The Federal Trade Commission settled charges with a group of marketers that were part of a scheme that sent millions of unsolicited spam text messages promoting supposedly free merchandise like $1,000 gift cards for Wal-Mart and Best Buy.

People who clicked the links in the messages didn’t get the promised prizes. Instead, they were taken to websites that asked them to give personal information and sign up for multiple offers, often involving purchases or paid subscriptions.

What can you do about unwanted text messages?

  • Delete unwanted text messages that ask you to enter a special code, or to confirm or provide personal information. Legitimate companies won’t send you a text asking for sensitive information.
  • Don’t click on links in the text message. Links can take you to spoof sites that look real but will steal your personal information.
  • Report spam texts to your carrier. Copy the original message and forward it to 7726 (SPAM) free of charge, if you are an AT&T, T-Mobile, Verizon, or Sprint subscriber.”

Though scams involving free gift cards and merchandise are common there are also other types of scams prevalent via text messages. Below is an example of  a scam text message.

textscam

Source: https://www.consumer.ftc.gov/blog/random-text-wait-wait-dont-click

Article: Post-Election Spear Phishing Campaigns

A recent article warns of election related spear-phishing and malware infected emails.

—Begin—

In the wake of the 2016 United States Presidential Election, not even six hours after Donald Trump became the nation’s President-Elect, an advanced persistent threat (APT) group launched a series of coordinated and well-planned spear phishing campaigns.

These e-mails came from a mix of attacker created Google Gmail accounts and was appears to be compromised e-mail accounts at Harvard’s Faculty of Arts and Sciences (FAS). These e-mails were sent in large quantities to different individuals across many organizations and individuals focusing in national security, defense, international affairs, public policy, and European and Asian studies. Two of the attacks purported to be messages forwarded on from the Clinton Foundation giving insight and perhaps a postmortem analysis into the elections. Two of the other attacks purported to be eFax links or documents pertaining to the election’s outcome being revised or rigged. The last attack claimed to be a link to a PDF download on “Why American Elections Are Flawed.”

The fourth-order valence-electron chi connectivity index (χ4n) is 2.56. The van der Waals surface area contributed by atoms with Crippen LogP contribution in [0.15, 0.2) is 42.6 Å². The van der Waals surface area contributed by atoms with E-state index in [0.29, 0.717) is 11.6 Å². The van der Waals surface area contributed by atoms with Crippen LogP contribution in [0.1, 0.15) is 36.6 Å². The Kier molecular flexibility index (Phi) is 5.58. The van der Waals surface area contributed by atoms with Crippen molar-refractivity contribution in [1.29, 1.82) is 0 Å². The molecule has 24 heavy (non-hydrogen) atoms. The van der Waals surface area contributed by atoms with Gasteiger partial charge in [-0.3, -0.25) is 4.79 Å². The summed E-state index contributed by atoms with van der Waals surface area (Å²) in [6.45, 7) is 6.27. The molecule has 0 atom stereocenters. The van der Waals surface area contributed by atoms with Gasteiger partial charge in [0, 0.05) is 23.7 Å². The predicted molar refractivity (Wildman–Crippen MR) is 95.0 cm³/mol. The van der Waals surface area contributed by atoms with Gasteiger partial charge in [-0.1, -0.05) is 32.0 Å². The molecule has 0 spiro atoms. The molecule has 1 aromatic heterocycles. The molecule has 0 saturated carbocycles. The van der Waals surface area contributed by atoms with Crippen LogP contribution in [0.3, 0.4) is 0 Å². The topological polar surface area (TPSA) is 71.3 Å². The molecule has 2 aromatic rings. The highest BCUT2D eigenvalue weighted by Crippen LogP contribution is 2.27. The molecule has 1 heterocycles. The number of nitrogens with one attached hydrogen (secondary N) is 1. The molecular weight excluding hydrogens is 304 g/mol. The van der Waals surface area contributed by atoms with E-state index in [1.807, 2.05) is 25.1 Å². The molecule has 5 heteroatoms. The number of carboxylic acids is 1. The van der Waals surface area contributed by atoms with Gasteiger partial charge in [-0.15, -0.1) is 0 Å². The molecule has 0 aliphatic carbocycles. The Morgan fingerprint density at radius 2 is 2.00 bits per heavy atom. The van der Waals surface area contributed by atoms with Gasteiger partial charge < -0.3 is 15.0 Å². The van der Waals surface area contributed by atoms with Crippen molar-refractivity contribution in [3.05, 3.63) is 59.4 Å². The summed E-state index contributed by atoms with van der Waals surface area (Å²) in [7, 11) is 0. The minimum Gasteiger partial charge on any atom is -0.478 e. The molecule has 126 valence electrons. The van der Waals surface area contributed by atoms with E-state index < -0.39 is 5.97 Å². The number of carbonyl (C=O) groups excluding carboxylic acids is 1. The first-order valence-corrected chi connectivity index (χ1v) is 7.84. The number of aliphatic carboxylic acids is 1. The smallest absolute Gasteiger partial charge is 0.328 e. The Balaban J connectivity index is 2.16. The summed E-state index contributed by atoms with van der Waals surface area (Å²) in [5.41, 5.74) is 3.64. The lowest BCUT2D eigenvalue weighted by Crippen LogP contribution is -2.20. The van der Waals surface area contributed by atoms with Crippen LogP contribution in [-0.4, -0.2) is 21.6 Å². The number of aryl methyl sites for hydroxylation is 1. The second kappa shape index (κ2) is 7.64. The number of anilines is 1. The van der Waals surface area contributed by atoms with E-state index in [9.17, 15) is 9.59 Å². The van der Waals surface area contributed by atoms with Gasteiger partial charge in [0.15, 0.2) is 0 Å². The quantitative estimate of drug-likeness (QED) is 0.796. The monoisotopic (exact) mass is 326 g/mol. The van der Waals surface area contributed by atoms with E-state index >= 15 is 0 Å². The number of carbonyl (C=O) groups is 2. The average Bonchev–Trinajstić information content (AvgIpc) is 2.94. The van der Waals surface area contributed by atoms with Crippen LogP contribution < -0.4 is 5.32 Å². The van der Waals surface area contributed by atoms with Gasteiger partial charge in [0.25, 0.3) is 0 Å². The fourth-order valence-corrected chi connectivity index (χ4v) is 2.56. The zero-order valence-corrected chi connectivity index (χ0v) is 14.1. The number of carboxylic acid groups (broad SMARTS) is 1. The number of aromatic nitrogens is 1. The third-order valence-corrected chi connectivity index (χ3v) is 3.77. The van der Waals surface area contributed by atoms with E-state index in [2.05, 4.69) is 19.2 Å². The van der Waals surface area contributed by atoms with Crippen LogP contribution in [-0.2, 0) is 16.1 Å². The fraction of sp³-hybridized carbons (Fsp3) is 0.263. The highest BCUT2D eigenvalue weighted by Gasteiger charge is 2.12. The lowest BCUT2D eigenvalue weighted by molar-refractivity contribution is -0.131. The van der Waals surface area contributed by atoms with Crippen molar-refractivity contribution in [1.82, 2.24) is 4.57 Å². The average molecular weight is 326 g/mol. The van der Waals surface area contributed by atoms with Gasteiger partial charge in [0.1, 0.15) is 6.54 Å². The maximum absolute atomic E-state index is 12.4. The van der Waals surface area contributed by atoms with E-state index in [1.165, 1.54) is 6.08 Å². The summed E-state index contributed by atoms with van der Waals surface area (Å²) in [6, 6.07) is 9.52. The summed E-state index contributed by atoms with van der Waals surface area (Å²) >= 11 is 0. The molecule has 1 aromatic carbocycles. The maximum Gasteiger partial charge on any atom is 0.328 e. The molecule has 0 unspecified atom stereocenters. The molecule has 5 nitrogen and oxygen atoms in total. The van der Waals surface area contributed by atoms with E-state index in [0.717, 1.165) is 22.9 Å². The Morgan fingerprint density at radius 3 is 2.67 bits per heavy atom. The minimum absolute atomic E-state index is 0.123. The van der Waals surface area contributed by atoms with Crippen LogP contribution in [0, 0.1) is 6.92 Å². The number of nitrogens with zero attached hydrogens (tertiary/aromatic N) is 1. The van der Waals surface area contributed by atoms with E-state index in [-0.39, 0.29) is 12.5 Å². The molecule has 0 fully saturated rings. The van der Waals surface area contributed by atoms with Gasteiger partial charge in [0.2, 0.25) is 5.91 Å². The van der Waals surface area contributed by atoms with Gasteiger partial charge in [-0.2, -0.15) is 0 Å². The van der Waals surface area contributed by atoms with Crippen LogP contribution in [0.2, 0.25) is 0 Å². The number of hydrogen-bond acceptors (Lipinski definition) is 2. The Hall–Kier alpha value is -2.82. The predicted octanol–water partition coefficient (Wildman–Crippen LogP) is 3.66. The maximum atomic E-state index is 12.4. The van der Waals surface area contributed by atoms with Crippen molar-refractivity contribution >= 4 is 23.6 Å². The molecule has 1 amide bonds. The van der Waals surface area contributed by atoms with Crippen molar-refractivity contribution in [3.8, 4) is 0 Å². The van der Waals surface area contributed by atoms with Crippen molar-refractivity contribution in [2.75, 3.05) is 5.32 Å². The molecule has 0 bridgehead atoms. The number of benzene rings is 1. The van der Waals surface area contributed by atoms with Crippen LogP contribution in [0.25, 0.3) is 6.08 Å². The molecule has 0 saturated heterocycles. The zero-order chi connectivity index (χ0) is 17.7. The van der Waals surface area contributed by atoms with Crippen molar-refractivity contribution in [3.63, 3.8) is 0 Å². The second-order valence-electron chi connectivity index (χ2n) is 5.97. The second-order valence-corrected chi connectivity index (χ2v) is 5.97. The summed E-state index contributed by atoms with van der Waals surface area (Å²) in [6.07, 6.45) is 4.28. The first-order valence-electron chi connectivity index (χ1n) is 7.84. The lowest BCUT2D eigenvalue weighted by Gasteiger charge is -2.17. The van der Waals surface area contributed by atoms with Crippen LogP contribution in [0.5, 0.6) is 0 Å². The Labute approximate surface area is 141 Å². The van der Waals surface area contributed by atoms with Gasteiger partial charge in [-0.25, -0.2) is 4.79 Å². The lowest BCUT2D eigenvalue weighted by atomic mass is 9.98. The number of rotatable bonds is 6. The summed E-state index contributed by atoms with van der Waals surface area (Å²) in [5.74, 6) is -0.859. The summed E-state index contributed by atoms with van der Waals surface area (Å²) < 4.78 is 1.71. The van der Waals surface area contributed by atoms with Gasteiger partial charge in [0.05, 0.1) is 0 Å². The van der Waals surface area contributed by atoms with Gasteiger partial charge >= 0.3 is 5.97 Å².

The post-election attacks launched by the Dukes on November 9 were very similar to previous attacks seen from the Dukes in both 2015 and 2016. The PowerDuke malware, first seen in August 2016, was once again used in these most recent attacks. Three of the five attack waves contained links to download files from domains that the attackers appear to have control over. The other two attack contained documents with a malicious macros embedded within them. Each of these different attack waves were slightly different from one another and are detailed below.

Attack Wave 1: eFax – The “Shocking” Truth About Election Rigging
Attack Wave 2: eFax – Elections Outcome Could Be revised [Facts of Elections Fraud]
Attack Wave 3: Why American Elections Are Flawed

—End—

More information can be found at: https://www.volexity.com/blog/2016/11/09/powerduke-post-election-spear-phishing-campaigns-targeting-think-tanks-and-ngos/

Webmail Filter Activity- Phishing Email Sent to the Fordham Community on 11/04/2016